Joshua Hoyt, executive director of the Illinois Coalition for Immigrant and Refugee Rights, had a thorough piece in today’s Chicago Tribune on just what derailed the GOP this election. “As the Republican Party surveys its post-election train wreck, the pain must be even greater knowing that, with Hispanic voters, the GOP drove itself off the track.” The GOP immigration wedge strategy became a serious liability for the Republican Party at every level of the electoral contest this year. With the addition of latest anti-immigrant campaigner, Virgil Goode, our post-election analysis now shows 20 of 22 battleground races we tracked favoring candidates who took a more comprehensive approach on immigration. How many did hardliners win? Two.

Sen. Martinez has been one of the courageous Republican leaders speaking out on the divisive immigration rhetoric employed by his party. Will Sen. Martinez feel more freedom to speak up on immigration, now that a looming re-election is out of the picture? Nothing’s certain, but it is safe to say that the GOP’s moderate base on immigration is an endangered species worth preserving.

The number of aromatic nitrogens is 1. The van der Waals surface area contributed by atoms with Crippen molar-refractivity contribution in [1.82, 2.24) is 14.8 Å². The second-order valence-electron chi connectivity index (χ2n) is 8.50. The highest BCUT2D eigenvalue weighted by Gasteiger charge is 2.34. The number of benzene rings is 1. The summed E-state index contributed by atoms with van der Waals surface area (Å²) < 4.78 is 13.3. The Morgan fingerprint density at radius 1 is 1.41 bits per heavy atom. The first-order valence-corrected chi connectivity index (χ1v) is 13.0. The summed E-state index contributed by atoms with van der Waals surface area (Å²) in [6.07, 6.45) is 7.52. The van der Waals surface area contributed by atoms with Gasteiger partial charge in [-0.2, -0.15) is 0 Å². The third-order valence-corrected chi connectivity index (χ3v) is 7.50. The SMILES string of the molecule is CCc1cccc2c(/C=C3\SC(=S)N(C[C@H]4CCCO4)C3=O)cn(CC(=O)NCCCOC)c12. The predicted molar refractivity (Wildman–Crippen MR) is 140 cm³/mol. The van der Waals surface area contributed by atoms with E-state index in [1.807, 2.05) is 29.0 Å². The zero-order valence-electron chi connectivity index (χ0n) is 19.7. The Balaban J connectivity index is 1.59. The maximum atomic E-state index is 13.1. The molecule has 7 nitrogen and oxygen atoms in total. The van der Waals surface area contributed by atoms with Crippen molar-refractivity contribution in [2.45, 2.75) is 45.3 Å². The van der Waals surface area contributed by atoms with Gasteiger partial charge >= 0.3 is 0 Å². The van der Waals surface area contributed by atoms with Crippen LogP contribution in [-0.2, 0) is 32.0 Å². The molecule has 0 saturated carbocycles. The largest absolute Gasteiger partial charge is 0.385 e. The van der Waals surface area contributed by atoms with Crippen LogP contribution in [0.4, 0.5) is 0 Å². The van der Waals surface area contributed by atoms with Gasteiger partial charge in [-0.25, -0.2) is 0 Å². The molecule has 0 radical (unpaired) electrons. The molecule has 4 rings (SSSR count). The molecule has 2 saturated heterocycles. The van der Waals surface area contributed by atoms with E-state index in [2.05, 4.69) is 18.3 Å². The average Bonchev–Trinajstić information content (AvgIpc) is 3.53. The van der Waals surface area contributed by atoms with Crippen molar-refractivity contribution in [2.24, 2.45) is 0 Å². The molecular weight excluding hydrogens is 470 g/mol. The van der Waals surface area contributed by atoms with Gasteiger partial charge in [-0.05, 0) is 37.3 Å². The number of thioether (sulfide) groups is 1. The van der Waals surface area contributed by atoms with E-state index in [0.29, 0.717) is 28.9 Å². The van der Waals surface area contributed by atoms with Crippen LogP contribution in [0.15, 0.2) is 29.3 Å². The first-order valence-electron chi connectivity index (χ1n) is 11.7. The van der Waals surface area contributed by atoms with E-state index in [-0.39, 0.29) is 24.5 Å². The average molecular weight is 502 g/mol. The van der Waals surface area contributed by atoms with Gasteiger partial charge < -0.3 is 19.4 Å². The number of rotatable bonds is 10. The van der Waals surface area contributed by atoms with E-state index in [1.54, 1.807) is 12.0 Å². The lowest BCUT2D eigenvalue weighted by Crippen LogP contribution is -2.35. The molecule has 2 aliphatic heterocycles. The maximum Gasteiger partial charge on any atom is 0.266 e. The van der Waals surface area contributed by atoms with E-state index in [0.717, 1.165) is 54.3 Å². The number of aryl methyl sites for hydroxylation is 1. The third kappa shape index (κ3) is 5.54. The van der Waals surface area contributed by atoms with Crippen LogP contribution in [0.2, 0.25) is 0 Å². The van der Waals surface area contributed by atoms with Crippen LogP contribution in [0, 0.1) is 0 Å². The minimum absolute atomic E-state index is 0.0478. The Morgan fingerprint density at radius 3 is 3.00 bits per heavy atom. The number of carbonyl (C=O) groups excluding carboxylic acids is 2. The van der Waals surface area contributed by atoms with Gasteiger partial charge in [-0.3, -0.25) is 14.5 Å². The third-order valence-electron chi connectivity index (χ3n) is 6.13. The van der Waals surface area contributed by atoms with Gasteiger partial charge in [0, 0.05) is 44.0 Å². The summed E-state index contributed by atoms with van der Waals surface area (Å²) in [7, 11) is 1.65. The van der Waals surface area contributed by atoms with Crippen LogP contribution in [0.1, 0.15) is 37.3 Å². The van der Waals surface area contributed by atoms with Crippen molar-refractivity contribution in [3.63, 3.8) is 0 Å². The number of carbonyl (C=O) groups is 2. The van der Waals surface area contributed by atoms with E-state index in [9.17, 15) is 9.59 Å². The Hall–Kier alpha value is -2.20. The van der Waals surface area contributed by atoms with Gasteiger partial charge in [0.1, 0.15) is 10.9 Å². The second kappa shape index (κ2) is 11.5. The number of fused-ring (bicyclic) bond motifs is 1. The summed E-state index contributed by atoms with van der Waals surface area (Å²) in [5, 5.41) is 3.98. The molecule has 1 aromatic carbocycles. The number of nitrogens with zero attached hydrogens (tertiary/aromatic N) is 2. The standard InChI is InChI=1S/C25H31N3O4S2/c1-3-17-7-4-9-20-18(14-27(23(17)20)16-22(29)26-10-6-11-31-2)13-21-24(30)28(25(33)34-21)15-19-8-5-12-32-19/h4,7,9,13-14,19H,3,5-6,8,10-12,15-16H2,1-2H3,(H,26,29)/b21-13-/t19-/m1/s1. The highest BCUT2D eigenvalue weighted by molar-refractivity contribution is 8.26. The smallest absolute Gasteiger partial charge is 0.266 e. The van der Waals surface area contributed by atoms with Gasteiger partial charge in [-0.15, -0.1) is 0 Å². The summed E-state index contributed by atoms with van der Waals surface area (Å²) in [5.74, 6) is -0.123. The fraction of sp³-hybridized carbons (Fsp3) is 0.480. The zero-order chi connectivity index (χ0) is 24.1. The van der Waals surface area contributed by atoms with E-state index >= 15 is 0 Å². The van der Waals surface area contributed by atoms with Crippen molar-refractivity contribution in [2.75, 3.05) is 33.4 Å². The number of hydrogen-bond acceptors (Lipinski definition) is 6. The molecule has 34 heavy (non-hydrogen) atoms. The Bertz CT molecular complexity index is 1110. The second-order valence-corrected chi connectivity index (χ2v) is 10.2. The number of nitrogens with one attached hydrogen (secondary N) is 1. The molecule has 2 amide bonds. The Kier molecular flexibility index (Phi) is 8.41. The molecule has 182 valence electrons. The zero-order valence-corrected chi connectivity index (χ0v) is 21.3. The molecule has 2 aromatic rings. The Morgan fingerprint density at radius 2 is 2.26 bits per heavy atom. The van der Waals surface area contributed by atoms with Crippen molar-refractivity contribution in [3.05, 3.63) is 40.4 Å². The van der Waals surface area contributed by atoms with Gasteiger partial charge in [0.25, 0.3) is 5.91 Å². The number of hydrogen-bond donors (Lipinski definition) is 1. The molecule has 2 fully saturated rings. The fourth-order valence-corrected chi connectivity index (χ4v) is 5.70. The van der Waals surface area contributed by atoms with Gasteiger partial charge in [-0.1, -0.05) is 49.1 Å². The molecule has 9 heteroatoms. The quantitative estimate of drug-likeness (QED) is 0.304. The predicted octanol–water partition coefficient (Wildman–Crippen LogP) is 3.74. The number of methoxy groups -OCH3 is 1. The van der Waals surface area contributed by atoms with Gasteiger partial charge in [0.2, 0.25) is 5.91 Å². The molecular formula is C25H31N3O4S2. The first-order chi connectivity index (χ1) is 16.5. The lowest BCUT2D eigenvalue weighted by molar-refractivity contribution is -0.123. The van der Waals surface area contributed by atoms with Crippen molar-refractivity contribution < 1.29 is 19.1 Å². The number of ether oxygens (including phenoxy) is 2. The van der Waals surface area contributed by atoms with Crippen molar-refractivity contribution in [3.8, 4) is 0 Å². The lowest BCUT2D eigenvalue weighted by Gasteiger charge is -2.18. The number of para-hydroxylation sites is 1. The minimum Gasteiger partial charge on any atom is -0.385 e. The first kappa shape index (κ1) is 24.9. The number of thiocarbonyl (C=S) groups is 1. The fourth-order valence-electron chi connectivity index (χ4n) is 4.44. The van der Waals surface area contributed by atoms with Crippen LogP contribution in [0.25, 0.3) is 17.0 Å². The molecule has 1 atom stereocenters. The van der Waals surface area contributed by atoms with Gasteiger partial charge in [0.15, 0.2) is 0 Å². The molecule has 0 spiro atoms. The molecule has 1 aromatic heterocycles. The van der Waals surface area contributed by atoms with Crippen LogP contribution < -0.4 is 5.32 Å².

Today Media Matters has a post slamming political commentator Dick Morris for failure disclose major contributions that could have led him to provide the National Republican Trust PAC with free publicity during the election. Last month, one of their ads was designated, “one of the sleaziest false TV ads of the campaign,” according to Factcheck.org, a site that combs through ads to determine their validity. It conflated the 9/11 terrorists with undocumented men and women working in this country.

Well, if there’s one thing we can all agree on right now, it’s that this election has ripped conventional wisdom to shreds. A new report by America’s Voice, The GOP: Fenced in by Immigration, details how nineteen pro-reform candidates beat hard-liners in twenty-one battleground house and senate races across the country.

Republican analysts are now chiming in: the GOP encouraged the kind of “red-meat” xenophobia within its ranks that blocked immigration reform. And it backfired, bigtime. “Here’s the truly ominous trend for the Republicans: Hispanic voters nationwide chose Obama over McCain by 67 percent to 31 percent. This is a huge shift from 2004, when George Bush won an estimated 44 percent of the Hispanic vote, and the trend was instrumental in moving states such as Florida, Nevada and Colorado into the Democratic column last Tuesday….”